most common being Agrostis canina, a densely-tufted grass with
narrow, flat leaves. It also forms colonies by means of long runners.
Agrostis stolonifera, a similar species with rather wider leaves, and
A. tenuis, with difficulty distinguished from the latter, may both
be found with Nardus. They are characterized by their flowering
stems whose dry, stiff, erect remains are in evidence long after the
flowers have withered and the seeds have been distributed.
slope is greater and running clear water is in evidence, the Nardus
grassland gives way to that dominated by the Blue Moor-grass (Molinia
vaerulea). This also forms pure grasslands of great extent to the
exclusion of other species. It has a short rhizome giving rise to large
tufts of long, flat still leaves. The flowering stems bear two sets of
similar leaves, separated by a basal internode which acts as a food
store. The leaves are deciduous and drop off the plant in the autumn.
They, of course, form a dense humus which in time composes a soil dry
enough for other grasses to penetrate.
frequent colonist in this type of grassland is Deschampsia caespitosa,
which also forms dense tussocks of long, flat leaves whose rough edges cut
like knives if handled carelessly. It produces an elegant panicle with
many slender, spreading branches covered in silver-grey or purplish
two-flowered spike lets.
Another abundant grass-like plant in these areas is the Deer-grass (Scirpus
actually not a grass at all as it belongs to the Sedge Family (Cyeraceae).
It is also a densely tufted plant giving rise to a large number of erect,
green structures which might be mistaken for leaves, but are actually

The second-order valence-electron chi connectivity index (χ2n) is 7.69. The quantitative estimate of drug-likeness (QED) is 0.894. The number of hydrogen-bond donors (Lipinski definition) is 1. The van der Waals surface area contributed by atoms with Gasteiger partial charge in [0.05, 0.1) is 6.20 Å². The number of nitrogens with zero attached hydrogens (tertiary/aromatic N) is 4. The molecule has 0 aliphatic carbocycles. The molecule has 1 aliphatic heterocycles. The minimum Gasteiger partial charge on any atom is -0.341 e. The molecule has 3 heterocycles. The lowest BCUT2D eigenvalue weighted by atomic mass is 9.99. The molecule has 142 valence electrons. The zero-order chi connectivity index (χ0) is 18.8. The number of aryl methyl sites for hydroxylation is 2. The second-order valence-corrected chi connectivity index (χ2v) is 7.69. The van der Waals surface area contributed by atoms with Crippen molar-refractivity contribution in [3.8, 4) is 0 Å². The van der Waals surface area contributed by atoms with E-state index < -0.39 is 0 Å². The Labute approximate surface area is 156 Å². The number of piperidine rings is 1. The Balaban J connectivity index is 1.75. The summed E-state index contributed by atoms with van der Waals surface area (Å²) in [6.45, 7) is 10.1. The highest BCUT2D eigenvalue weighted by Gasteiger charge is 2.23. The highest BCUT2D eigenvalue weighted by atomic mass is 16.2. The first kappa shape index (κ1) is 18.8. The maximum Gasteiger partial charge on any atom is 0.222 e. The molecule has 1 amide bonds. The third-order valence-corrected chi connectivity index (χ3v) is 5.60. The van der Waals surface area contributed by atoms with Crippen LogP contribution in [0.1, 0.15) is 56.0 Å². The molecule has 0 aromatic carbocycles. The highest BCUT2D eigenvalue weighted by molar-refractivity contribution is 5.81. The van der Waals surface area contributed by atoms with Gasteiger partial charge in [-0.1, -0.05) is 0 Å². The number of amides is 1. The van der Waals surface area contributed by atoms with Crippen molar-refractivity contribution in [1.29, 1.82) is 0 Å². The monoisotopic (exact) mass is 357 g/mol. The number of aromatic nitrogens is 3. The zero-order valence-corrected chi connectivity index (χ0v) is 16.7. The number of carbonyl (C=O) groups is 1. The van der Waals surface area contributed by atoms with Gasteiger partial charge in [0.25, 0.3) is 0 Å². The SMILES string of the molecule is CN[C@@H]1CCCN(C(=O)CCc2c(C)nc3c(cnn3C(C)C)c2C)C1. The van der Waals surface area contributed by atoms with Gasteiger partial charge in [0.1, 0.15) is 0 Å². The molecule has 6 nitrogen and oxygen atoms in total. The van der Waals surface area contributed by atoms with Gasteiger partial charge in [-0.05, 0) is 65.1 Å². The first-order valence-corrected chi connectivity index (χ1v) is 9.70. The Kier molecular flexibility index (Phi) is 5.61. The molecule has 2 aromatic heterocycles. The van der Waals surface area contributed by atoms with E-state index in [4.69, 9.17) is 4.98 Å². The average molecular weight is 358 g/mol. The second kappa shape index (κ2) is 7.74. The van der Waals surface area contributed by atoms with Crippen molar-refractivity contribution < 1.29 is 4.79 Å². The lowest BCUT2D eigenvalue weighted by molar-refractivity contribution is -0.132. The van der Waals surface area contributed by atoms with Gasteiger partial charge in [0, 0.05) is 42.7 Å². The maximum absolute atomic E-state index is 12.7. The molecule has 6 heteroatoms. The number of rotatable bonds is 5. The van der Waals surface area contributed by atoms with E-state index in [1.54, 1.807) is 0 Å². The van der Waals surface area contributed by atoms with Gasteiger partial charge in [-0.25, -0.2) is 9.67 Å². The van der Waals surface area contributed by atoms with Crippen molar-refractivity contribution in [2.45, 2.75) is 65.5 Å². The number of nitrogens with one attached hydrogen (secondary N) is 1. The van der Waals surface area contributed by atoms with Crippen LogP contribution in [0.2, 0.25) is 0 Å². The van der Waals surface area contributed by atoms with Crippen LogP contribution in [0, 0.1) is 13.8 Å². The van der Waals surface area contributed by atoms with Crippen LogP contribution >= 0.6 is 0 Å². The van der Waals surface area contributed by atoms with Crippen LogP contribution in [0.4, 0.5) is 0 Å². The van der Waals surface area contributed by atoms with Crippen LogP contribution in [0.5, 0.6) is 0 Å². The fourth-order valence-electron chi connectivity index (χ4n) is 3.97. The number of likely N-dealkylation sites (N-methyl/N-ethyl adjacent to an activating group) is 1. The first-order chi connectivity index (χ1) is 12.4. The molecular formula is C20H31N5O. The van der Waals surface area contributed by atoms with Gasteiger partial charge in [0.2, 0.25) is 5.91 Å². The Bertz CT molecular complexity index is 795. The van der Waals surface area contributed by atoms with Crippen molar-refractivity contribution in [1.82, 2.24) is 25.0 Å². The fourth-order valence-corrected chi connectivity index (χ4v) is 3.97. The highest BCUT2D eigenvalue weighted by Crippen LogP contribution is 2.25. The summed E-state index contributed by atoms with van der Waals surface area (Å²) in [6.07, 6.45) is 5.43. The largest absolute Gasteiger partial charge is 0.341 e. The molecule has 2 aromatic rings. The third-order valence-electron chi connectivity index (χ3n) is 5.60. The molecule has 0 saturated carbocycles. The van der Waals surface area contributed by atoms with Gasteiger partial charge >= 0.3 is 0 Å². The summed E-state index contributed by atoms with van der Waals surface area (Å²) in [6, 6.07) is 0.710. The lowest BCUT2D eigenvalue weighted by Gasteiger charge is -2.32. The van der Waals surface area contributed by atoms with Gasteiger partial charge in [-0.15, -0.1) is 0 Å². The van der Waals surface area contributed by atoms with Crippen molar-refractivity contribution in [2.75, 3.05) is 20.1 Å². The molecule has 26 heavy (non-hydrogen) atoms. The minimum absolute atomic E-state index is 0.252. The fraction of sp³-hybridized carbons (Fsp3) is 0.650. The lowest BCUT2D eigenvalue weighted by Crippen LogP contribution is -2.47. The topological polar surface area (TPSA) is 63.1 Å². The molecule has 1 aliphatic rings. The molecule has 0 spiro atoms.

steams. The leaves are reduced to short, brownish sheaths at the base of
each stem. The stems contain chlorophyll and carry on the photosynthetic
functions of the plant. Each stem is terminated by a tiny, ovoid, brown
spike of flowers.
of read Sedges (Carex) are also found with Molinia, the
chief species being C. dioica, C. flava, C. panicea, C. Goodenowii
and C. stellulata.
much stagnant water occurs, the Cotton Grass (see chap. XV) often
grasses of the mountain pastures are the Sweet Vernal-grass (Anthoxanhum
odoratum) already described in the alpine section. Sieglingia
decumbens is another common grass of tufted habit. It is usually from
six inches in height and its narrow nleaves have a few, long, soft, white
hairs on their sheaths and edges. It produces a small raceme of only five
or six spike lets, each of which contains three or four flowers.
Meadow-grass (Poa pratensis) is often present and it establishes
itself by means of a creeping underground rhizome and overground runners.
It thus colonizes large territories in a short period. It produces a
large panicle of slender, spreading branches covered with numerous small,
green spike lets. The Annual Meadow-grass (P. annua), so common
everywhere, is also found in the mountain pastures.
Fescue-grasses (Festuca) are often present and F. ovina is
often abundant, covering large amounts of land. Its variety F. alpina
was dealt with n the alpine section. It closely resembles it, but
does not form viviparous spike lets. The Red Fiscue (F. rubra), a
taller species with flat leaves and a reddish-panicle, is also widespread.
other grass-like member of the mountain pastures is the Heath Rush (Juncus
squarrosus),often found with Nardus. It is a tufted plant with
several stout, erect stems about one foot in height. The radical leaves
are very narrow and deeply grooved with the stomata on the inner surface
of the groove. The stems are terminated by a panicle of glossy brown